It’s About Time! Marbury Shot Greatest in Suns History?
(D. Clarke Evans/NBAE Photos)
The Shot Heard Round the Playoffs
By Jim Brewer, Suns.com
Posted: April 20, 2003
For long-time Suns fans, the frustration is over.
No, not THAT frustration, but that long-lived angst of having several miraculous buzzer-beating playoff shots go for naught.
And to have two, count ‘em, TWO shots in the same game? Please excuse the Phoenix faithful while they shove their collective heart back into their chest.
Let’s harken back in Suns history to some truly improbable, stupefying, unbelievable moments that, in each case, only proved to prolong the eventual agony of a tough loss.
The Shot Heard ‘Round the World
Obviously, this one is the Queen Mother of all miracle makes, not just for the Suns but for all of NBA history. Gar Heard’s turnaround jumper from 20 feet with one tick on the clock sent Game 5 of the 1976 NBA Finals into its second of three dizzying overtimes. The fans in the Boston Garden, having previously rushed the court in celebration thinking the game was over, only to be rushed right off by the officials for the final second to be played, sat in stunned silence as Heard’s rainbow shot swished through the hoop. The Suns’ bench celebrated and continued the battle for 10 more hard-fought minutes. The end result was the Greatest Game Ever Played. And a Suns loss.
KJ’s Dream Dunk
Driving baseline, all 6-1 of him, it’s hard to believe that Kevin Johnson really thought he could get up and dunk in the face of one of the NBA’s all-time best shot-blocking big men. But get up and throw down on the Rockets’ Hakeem Olajuwon he did in one of the more memorable dunks in Suns – and NBA – history. It was the type of play that can change the momentum of a game, and even a series. It happened in Game 6 of the 1994 Western Conference Semifinals and was a truly incredible play in a terrific game. And a Suns loss.
King Rex for Three
The upstart Suns had parlayed a unique brand of “Small Ball” – featuring four guards, including KJ, Jason Kidd, Wesley Person and Rex Chapman – into a surprising playoff berth in 1997 against a highly regarded Seattle SuperSonics team. After the Suns split wins in Seattle, and grabbed Game 3 in Phoenix, the series stood at 2-1 with Game 4 and a chance to advance coming at America West Arena. The smaller Suns battled the Sonics until they were three points down with just a couple of ticks left on the clock. Inbounding the ball at halfcourt, Kidd lofted a pass high to the opposite side of the court as Chapman raced to receive it. Rex caught the ball as his momentum carried him toward the sideline and, in one motion, leapt and heaved a desperation three that found nothing but the bottom of the net. It sent the crowd into a frenzy and the game into overtime with a trip to the Conference Semis knocking on their door. Unfortunately, the Sonics controlled the overtime of a fantastic game. And one more time, a Suns loss.
And now… Bank On It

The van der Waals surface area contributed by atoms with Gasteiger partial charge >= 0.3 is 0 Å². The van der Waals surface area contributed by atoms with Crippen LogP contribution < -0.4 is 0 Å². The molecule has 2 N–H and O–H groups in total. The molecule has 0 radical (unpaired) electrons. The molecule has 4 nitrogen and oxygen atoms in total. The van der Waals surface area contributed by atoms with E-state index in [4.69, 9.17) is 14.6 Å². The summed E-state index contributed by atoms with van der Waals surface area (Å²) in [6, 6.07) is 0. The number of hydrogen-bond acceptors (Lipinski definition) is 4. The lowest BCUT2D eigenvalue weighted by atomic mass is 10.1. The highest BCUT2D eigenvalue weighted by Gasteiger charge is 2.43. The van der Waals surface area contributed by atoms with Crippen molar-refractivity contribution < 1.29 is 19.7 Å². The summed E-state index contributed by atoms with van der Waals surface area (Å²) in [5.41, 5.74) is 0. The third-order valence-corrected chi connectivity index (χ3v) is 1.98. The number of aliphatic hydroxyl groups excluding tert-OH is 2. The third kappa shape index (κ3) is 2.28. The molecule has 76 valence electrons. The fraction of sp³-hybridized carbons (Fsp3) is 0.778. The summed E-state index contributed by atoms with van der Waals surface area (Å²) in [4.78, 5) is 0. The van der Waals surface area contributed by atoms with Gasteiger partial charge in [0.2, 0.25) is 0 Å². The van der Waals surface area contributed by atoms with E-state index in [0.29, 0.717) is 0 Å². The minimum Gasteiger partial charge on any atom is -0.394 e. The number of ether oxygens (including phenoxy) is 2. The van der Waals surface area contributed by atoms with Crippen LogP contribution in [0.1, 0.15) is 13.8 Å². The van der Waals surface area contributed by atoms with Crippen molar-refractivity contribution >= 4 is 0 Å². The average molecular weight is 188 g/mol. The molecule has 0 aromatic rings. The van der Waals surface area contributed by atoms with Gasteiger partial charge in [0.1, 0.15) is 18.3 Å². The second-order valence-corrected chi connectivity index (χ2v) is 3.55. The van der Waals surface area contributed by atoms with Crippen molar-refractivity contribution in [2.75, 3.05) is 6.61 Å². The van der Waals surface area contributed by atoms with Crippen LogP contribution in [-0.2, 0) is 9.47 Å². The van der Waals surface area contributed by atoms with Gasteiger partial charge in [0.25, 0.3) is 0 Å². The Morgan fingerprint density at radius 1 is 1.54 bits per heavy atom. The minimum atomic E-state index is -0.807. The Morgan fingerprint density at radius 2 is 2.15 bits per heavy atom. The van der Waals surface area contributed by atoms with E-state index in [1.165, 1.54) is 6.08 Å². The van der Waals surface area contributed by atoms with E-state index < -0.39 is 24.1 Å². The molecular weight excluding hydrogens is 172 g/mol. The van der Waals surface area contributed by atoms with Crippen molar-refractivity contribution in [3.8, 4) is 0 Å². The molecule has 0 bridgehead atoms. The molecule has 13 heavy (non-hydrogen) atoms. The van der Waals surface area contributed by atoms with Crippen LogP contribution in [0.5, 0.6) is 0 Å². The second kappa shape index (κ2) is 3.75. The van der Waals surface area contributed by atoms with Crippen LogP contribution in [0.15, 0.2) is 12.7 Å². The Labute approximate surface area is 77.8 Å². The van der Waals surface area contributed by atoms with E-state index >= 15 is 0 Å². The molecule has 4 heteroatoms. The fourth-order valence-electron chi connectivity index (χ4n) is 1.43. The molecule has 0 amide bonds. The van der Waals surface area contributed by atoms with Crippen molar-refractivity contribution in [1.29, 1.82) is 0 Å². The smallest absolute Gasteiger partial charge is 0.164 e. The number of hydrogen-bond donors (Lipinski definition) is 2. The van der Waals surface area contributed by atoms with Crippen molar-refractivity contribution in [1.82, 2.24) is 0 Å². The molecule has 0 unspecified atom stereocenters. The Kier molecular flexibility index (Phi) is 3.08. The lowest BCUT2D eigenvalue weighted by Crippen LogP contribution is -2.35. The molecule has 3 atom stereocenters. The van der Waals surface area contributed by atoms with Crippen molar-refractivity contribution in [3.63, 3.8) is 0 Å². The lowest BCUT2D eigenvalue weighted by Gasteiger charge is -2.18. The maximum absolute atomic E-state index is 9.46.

Struggling with their offensive flow but playing a hard-nosed defense that kept the top-seeded San Antonio Spurs from truly taking control, the Suns faced an uphill battle as they trailed by three points with 16 seconds to go. Who would take the critical three? Clutch performer Stephon Marbury, seasoned veteran Penny Hardaway, NBA All-Star and three-point threat Shawn Marion? Nope, rookie power forward Amare Stoudemire – he of the 2-for-3 “lifetime” mark from behind the arc – stepped up and banked in an improbable long-range shot with :07 left on the clock to send the game to overtime. Amazing? Yes. The most amazing shot of the night? Not even close. Just a few minutes later the Suns faced an even MORE dire situation – down two with possible NBA MVP Tim Duncan at the line, only five seconds on the clock and no timeouts. Duncan missed the free throw, the ball is batted out to an awaiting Marbury who scampers down the floor as the time runs out. With only 0:00.3 on the clock, he releases a twisting heave from 25 feet that, you guessed it, banked in as the buzzer sounded and the Spurs players and crowd looked on in disbelief. After a short, NBA-prescribed review by the officials… shot good… game over. And a Suns win.
One other thing those first three miracle shots had in common – not only did the Suns lose the game in each instance, they lost heart-breaking series and were eliminated from the playoffs.
Now, it’s far too early to tell the endgame of Amaré and Stephon’s timely trips to the bank. This series is about as far from over as a seven-game series heading into Game 2 can be. Remember, these are the heavily favored Spurs, who boast the NBA’s best regular season record and one of the best players on the planet. And that best player on the planet guy is not liable to be too happy about his 1-for-4 performance from the charity stripe at the end of the overtime, one that left the door open just a sliver for the Suns. The fact that the sliver was just enough won’t go down well in The Alamo, to be sure. But for at least the next few days and, later, in the years ahead, Suns fans finally have a clear and defining feel for what a miracle buzzer-beater can do. It can bring you to your feet. It can shock your senses. It can produce emotions that are rare in sports. And, in this case, it produced a Suns win.
It’s about time.